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The In-House Bar Challenges Excessive Fees for Contract (“Temp”) Lawyers in Citigroup Securities Litigation



  The In-House Bar Challenges Excessive Fees for Contract (“Temp”) Lawyers in
  Citigroup Securities Litigation

Business Wire

WASHINGTON -- March 15, 2013

Today, the advocate and voice of the in-house bar, the Association of
Corporate Counsel (ACC), filed an amicus letter with the United States
District Court for the Southern District of New York to offer the in-house
counsel perspective in Citigroup Securities Litigation. ACC, a global bar
association of more than 30,000 members who are in-house lawyers employed by
over 10,000 organizations, asked the Court to re-calculate inflated fees that
the plaintiffs submitted for contract (“temp”) lawyers.

The letter noted that over the past several years, the market for legal
services has softened significantly. As a result, negotiating power has
shifted from law firms to clients. It also noted that today’s market does not
permit law firms to charge such high mark-ups for temp or contract lawyers. It
continues that in-house counsel have worked to secure more value for every
dollar spent on legal work, without paying significantly marked-up fees for
contract lawyers. According to ACC’s 2011 survey with The Wall Street Journal,
65.1 percent hired the contract lawyers themselves and only 12.3 percent used
contract lawyers hired by law firms.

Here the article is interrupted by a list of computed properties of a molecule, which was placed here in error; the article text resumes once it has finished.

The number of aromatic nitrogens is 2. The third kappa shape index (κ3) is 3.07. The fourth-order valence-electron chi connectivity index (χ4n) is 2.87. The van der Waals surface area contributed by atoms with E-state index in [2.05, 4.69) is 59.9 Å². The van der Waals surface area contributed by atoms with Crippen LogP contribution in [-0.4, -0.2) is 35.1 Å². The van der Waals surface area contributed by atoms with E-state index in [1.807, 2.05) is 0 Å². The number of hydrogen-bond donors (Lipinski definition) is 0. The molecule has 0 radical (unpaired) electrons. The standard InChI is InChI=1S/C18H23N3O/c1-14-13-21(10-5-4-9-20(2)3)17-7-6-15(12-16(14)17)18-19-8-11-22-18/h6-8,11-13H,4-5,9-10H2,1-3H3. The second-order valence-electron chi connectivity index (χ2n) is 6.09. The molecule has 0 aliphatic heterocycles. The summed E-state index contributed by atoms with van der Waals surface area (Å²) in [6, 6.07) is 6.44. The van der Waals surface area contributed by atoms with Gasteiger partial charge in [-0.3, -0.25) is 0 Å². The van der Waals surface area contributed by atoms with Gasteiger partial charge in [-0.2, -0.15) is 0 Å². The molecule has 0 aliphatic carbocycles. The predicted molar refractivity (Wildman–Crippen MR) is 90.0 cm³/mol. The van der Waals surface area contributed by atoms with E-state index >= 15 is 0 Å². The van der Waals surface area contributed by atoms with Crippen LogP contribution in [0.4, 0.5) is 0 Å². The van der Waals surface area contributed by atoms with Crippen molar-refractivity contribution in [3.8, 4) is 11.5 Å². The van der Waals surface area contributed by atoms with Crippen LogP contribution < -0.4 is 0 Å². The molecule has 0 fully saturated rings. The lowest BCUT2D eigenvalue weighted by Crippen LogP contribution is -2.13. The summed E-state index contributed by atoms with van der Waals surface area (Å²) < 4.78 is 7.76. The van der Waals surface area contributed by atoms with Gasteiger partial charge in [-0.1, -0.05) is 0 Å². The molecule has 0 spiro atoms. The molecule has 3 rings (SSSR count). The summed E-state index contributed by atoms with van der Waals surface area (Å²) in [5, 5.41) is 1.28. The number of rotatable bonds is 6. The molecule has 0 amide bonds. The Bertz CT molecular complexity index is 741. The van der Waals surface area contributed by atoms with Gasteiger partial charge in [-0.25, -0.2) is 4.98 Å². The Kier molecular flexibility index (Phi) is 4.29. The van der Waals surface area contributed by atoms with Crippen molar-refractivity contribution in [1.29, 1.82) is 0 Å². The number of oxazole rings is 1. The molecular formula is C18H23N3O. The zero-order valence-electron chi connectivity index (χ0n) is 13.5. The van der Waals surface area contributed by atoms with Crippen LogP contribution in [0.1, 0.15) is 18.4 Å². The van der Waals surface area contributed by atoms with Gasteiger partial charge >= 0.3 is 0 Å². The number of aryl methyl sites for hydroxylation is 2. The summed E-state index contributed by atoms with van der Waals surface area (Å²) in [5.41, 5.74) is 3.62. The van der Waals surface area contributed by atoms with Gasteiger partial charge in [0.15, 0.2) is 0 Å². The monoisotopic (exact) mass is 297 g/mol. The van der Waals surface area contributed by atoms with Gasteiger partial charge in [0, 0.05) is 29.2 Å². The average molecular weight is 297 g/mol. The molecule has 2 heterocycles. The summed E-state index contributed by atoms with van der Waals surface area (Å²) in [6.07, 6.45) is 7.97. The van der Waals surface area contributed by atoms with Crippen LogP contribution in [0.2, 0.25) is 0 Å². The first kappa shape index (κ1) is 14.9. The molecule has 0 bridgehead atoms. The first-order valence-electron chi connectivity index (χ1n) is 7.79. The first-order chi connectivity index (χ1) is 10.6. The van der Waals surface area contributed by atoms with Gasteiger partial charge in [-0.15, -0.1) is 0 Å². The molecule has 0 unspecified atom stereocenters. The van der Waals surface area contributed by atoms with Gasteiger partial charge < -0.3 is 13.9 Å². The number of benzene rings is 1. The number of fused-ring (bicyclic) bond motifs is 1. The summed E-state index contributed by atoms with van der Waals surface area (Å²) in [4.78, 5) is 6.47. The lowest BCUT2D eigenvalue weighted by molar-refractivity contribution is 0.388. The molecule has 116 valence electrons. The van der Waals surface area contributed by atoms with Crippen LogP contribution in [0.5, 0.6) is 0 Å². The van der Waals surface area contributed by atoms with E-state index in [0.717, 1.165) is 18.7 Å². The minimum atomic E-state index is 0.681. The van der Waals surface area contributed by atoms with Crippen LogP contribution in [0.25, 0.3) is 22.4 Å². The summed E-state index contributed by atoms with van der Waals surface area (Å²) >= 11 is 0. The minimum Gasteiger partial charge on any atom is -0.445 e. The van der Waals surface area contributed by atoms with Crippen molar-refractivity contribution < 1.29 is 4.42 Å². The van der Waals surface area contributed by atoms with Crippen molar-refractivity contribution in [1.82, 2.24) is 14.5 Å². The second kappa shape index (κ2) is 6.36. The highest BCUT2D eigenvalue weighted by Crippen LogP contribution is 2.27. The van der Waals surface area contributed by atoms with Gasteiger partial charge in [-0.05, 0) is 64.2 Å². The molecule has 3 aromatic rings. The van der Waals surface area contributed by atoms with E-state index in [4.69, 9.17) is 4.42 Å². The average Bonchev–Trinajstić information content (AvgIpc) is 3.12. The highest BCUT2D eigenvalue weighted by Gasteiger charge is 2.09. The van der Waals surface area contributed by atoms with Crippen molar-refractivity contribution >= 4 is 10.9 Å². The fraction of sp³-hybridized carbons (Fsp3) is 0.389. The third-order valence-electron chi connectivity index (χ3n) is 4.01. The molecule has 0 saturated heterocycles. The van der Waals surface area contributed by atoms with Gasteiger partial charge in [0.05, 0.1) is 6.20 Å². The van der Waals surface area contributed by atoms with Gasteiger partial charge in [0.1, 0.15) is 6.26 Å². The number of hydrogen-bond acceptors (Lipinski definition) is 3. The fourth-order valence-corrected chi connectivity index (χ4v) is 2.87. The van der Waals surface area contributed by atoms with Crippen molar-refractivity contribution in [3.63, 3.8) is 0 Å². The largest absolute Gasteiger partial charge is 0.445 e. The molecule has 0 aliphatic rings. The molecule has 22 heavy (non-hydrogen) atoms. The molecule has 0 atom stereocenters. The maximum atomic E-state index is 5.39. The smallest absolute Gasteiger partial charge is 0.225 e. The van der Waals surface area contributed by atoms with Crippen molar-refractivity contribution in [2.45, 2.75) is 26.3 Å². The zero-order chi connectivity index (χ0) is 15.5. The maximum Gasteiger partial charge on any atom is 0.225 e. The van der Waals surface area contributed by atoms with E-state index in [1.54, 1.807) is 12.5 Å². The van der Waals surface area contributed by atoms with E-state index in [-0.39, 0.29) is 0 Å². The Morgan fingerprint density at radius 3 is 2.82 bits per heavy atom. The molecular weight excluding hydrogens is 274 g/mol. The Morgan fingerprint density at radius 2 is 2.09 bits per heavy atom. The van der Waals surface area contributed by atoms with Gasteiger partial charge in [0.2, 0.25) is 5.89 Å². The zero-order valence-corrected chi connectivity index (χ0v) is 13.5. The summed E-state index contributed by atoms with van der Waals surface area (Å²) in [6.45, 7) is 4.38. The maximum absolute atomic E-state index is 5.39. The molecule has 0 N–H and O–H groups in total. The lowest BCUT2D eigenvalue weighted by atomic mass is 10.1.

“In requesting fees for themselves, class action lawyers must live with the
same market forces as everybody else and are not permitted to distort them for
their own gain," said Amar Sarwal, vice president and chief legal strategist
for the Association of Corporate Counsel. “And, since clients across the
country no longer accept huge markups on contract or temp lawyers, courts
shouldn't grant such markups to class action lawyers either,” Sarwal added.

Through ACC's Value Challenge, in-house counsel have worked with law firms to
adopt practical business principles that address changes in the legal market,
such as value-based fee arrangements or project management.

ACC requested that the court re-calculate fees submitted by the plaintiffs’
lawyers to better reflect the reality of today’s market, as legal precedent
requires. As stated in ACC's letter, “the plaintiffs’ fee request ignores
these marketplace realities. Maybe the plaintiffs’ attorneys paid their
contract lawyers far more than the market demanded. Or maybe they padded the
actual rates with the sort of unjustifiable profit margins that paying clients
would refuse. Either way, there is no basis in the law or in the market to
justify the fee request for contract lawyers.”

“The plaintiffs' fee petition reads like it was written during the boom times,
when clients didn't always pay attention to how out of whack legal fees had
become. Unfortunately, for them, clients are far more cost conscious and
value-driven today,” Sarwal added.

For developments on legal fees in Citigroup Securities Litigation, or for
information about ACC’s Value Challenge and advocacy efforts, visit
www.acc.com/advocacy.

About ACC: The Association of Corporate Counsel (ACC) is a global bar
association that promotes the professional and business interests of in-house
counsel through information, education, networking opportunities and advocacy
initiatives. The association, which is celebrating its 30^th anniversary, has
over 30,000 members employed by over 10,000 organizations in more than 75
countries. ACC connects its members to the people and resources necessary for
personal and professional growth. For more information, visit www.acc.com and
follow ACC on Twitter http://twitter.com/ACCinhouse. By in-house counsel, for
in-house counsel.^®

Contact:

Association of Corporate Counsel
Marthea Davis, +1 202-349-1519
davis@acc.com
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